Baby boomers hold on to your houses, kids coming home

08 May 2016

Baby boomer mums and dads contemplating a long, carefree retirement, don’t downsize your house just yet - the kids are coming back home… or at least that’s the backup plan for a chunk of New Zealanders under 40 if they suffer a sudden loss of income due to illness.

That is one of the findings from a recent survey1 of more than 600 Kiwis between the ages of 18 to 39 ahead of the launch of AMP Essentials2, New Zealand’s first combined life, trauma and temporary disablement insurance product (linked with the AMP KiwiSaver Scheme).

Insured with mum and dad

When asked the question: ‘If you couldn’t work for more than three months due to illness, how would you survive?’, 11 per cent of respondents said they would move back in with mum and dad, and a further seven per cent said they would turn to friends or family for help paying the bills.

Therese Singleton, AMP’s General Manager of Insurance and Investments, said parents shouldn’t sell-up for sunnier climes or a smaller home just yet, because you could well need those extra bedrooms.

Check your children have insurance policies

“The only way to potentially stave off having your retirement plans scuppered is to check that your kids have adequate insurance, and don’t take it for granted that they have insurance even if they are married with children and have their own home.

“A Financial Services Council study3 released in 2013 found that 84 per cent of Kiwis insure their car from accident or theft, but just 20 per cent have income protection, and only 56 per cent have life insurance.”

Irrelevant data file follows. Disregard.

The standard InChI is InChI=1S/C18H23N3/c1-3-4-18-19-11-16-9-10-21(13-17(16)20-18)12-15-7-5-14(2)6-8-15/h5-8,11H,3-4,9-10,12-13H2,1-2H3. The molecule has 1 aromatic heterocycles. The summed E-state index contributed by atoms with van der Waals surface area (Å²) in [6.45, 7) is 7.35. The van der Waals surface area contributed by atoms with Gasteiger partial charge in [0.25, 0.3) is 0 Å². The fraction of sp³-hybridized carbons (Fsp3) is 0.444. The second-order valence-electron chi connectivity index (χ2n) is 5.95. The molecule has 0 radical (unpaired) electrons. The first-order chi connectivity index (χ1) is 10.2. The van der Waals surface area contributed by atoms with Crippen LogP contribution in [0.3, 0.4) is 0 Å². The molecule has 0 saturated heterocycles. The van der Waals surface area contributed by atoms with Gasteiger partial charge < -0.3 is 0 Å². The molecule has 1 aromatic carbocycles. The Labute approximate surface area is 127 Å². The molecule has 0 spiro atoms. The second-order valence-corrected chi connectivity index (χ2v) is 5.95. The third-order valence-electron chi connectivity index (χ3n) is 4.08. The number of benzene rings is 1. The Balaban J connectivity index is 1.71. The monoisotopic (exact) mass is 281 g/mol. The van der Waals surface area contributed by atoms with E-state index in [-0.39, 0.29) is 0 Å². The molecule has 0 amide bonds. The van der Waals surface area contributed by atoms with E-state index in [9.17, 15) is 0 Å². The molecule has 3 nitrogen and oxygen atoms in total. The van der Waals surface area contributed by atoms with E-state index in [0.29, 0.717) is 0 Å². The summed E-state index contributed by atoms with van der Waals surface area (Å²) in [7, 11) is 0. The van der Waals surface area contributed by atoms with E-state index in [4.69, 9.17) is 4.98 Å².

Therese said that annually nearly 15,0004 of those families will experience an illness that sees the primary bread winner off work for more than six months.

And those that have no plan at all

“While many New Zealanders will turn to mum and dad or friends, 16 per cent of respondents have no idea what they would do.

“What is particularly worrying is that more than half (55%) of the respondents in this age category still chose flights and accommodation to a mystery break, instead of a year’s worth of life and income protection insurance. Fifty-four per cent said they would choose a $1,000 gift card over insurance,” she said.

Moving back to the parents and staying longer

It’s not a statistic that should surprise though, following studies like that of the Pew Research Centre which reported that in the United States more millennial are moving back home with their parents - and staying longer.

“26 per cent of 18 to 34 year-olds are living with their families,” analysts said.

Therese said that while most of us can laugh and joke about not selling the family home just yet, it is a potentially disastrous situation that could set families back years.

AMP Essentials bridges the divide

To help make insurance easier for under 40s, AMP’s Essentials product has been designed to make basic life, trauma and temporary disablement cover affordable and easy to sign-up to. It is only available to people who are also members of the AMP KiwiSaver Scheme.


1606 participants completed the AMP Essentials survey. Margin of error+/-4% at the 95% confidence of interval (considered an acceptable margin of error).
2AMP Essentials is available to existing AMP KiwiSaver Scheme members only (members as at 21 March 2016. The offer is only available from Monday, 11 April for 60 days).
3Summary Report: The People Insurance Gap - Exploring Underinsurance in New Zealand (Financial Services Council).
4The Financial Services Council (FSC) Income Study 2013.

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The content provided is intended to be used as information only and does not constitute financial advice. Before acting on any of the results provided, we recommend that you seek advice which takes your individual circumstances into account.

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